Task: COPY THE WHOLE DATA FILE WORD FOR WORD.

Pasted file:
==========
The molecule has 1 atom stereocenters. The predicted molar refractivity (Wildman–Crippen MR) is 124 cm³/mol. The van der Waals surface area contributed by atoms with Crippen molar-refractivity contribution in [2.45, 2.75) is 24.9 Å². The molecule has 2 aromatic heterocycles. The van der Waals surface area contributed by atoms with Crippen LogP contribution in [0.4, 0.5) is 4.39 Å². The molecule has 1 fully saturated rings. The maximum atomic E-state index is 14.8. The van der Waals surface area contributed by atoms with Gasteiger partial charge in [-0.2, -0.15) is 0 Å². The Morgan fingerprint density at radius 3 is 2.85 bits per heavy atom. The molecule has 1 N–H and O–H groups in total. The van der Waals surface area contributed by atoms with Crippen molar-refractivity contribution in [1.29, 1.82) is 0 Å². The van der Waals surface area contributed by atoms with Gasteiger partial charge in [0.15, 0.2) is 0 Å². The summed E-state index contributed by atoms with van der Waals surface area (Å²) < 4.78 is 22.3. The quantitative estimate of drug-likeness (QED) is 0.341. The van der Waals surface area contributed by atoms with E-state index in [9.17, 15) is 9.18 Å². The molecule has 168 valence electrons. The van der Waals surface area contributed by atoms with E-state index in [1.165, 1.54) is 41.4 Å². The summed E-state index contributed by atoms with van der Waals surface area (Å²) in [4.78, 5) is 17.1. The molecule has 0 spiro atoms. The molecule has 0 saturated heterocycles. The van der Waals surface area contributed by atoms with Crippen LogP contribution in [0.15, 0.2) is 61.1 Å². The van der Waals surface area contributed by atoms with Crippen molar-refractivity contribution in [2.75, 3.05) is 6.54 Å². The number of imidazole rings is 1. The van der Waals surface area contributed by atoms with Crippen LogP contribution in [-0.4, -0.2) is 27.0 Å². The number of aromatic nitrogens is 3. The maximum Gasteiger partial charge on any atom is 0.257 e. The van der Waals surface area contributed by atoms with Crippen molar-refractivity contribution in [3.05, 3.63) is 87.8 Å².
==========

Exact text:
The molecule has 1 atom stereocenters. The predicted molar refractivity (Wildman–Crippen MR) is 124 cm³/mol. The van der Waals surface area contributed by atoms with Crippen molar-refractivity contribution in [2.45, 2.75) is 24.9 Å². The molecule has 2 aromatic heterocycles. The van der Waals surface area contributed by atoms with Crippen LogP contribution in [0.4, 0.5) is 4.39 Å². The molecule has 1 fully saturated rings. The maximum atomic E-state index is 14.8. The van der Waals surface area contributed by atoms with Gasteiger partial charge in [-0.2, -0.15) is 0 Å². The Morgan fingerprint density at radius 3 is 2.85 bits per heavy atom. The molecule has 1 N–H and O–H groups in total. The van der Waals surface area contributed by atoms with Crippen molar-refractivity contribution in [1.29, 1.82) is 0 Å². The van der Waals surface area contributed by atoms with Gasteiger partial charge in [0.15, 0.2) is 0 Å². The summed E-state index contributed by atoms with van der Waals surface area (Å²) < 4.78 is 22.3. The quantitative estimate of drug-likeness (QED) is 0.341. The van der Waals surface area contributed by atoms with E-state index in [9.17, 15) is 9.18 Å². The molecule has 168 valence electrons. The van der Waals surface area contributed by atoms with E-state index in [1.165, 1.54) is 41.4 Å². The summed E-state index contributed by atoms with van der Waals surface area (Å²) in [4.78, 5) is 17.1. The molecule has 0 spiro atoms. The molecule has 0 saturated heterocycles. The van der Waals surface area contributed by atoms with Crippen LogP contribution in [0.15, 0.2) is 61.1 Å². The van der Waals surface area contributed by atoms with Crippen molar-refractivity contribution in [2.75, 3.05) is 6.54 Å². The number of imidazole rings is 1. The van der Waals surface area contributed by atoms with Crippen LogP contribution in [-0.4, -0.2) is 27.0 Å². The number of aromatic nitrogens is 3. The maximum Gasteiger partial charge on any atom is 0.257 e. The van der Waals surface area contributed by atoms with Crippen molar-refractivity contribution in [3.05, 3.63) is 87.8 Å².